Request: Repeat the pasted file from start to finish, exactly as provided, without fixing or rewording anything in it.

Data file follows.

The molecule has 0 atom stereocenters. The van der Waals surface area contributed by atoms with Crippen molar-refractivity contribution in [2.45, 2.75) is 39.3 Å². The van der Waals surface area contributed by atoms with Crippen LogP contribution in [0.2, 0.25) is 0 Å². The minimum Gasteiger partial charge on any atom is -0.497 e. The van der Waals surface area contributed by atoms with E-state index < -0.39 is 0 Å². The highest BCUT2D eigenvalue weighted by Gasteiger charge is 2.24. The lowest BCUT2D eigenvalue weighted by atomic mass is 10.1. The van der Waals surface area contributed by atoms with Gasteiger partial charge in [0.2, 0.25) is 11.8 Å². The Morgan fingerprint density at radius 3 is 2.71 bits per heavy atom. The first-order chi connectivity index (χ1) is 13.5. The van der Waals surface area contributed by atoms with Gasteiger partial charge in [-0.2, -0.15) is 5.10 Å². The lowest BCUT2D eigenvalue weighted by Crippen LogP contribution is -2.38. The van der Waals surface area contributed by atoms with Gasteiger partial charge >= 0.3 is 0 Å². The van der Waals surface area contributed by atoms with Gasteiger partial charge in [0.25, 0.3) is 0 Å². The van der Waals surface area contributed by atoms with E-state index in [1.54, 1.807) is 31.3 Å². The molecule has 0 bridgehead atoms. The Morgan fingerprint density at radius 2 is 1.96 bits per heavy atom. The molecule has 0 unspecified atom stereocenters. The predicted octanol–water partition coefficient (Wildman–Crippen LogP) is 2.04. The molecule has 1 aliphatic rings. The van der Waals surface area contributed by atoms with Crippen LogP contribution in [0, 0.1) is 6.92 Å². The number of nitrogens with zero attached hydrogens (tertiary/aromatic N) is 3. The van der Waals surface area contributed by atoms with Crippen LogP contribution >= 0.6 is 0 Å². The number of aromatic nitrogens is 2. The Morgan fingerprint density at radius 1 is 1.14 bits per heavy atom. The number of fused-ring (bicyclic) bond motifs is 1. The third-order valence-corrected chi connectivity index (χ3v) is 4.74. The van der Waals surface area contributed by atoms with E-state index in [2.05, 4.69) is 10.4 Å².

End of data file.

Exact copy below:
The molecule has 0 atom stereocenters. The van der Waals surface area contributed by atoms with Crippen molar-refractivity contribution in [2.45, 2.75) is 39.3 Å². The van der Waals surface area contributed by atoms with Crippen LogP contribution in [0.2, 0.25) is 0 Å². The minimum Gasteiger partial charge on any atom is -0.497 e. The van der Waals surface area contributed by atoms with E-state index < -0.39 is 0 Å². The highest BCUT2D eigenvalue weighted by Gasteiger charge is 2.24. The lowest BCUT2D eigenvalue weighted by atomic mass is 10.1. The van der Waals surface area contributed by atoms with Gasteiger partial charge in [0.2, 0.25) is 11.8 Å². The Morgan fingerprint density at radius 3 is 2.71 bits per heavy atom. The first-order chi connectivity index (χ1) is 13.5. The van der Waals surface area contributed by atoms with Gasteiger partial charge in [-0.2, -0.15) is 5.10 Å². The lowest BCUT2D eigenvalue weighted by Crippen LogP contribution is -2.38. The van der Waals surface area contributed by atoms with Gasteiger partial charge >= 0.3 is 0 Å². The van der Waals surface area contributed by atoms with Gasteiger partial charge in [0.25, 0.3) is 0 Å². The van der Waals surface area contributed by atoms with E-state index in [1.54, 1.807) is 31.3 Å². The molecule has 0 bridgehead atoms. The Morgan fingerprint density at radius 2 is 1.96 bits per heavy atom. The molecule has 0 unspecified atom stereocenters. The predicted octanol–water partition coefficient (Wildman–Crippen LogP) is 2.04. The molecule has 1 aliphatic rings. The van der Waals surface area contributed by atoms with Crippen LogP contribution in [0, 0.1) is 6.92 Å². The number of nitrogens with zero attached hydrogens (tertiary/aromatic N) is 3. The van der Waals surface area contributed by atoms with Crippen LogP contribution >= 0.6 is 0 Å². The number of aromatic nitrogens is 2. The Morgan fingerprint density at radius 1 is 1.14 bits per heavy atom. The number of fused-ring (bicyclic) bond motifs is 1. The third-order valence-corrected chi connectivity index (χ3v) is 4.74. The van der Waals surface area contributed by atoms with E-state index in [2.05, 4.69) is 10.4 Å².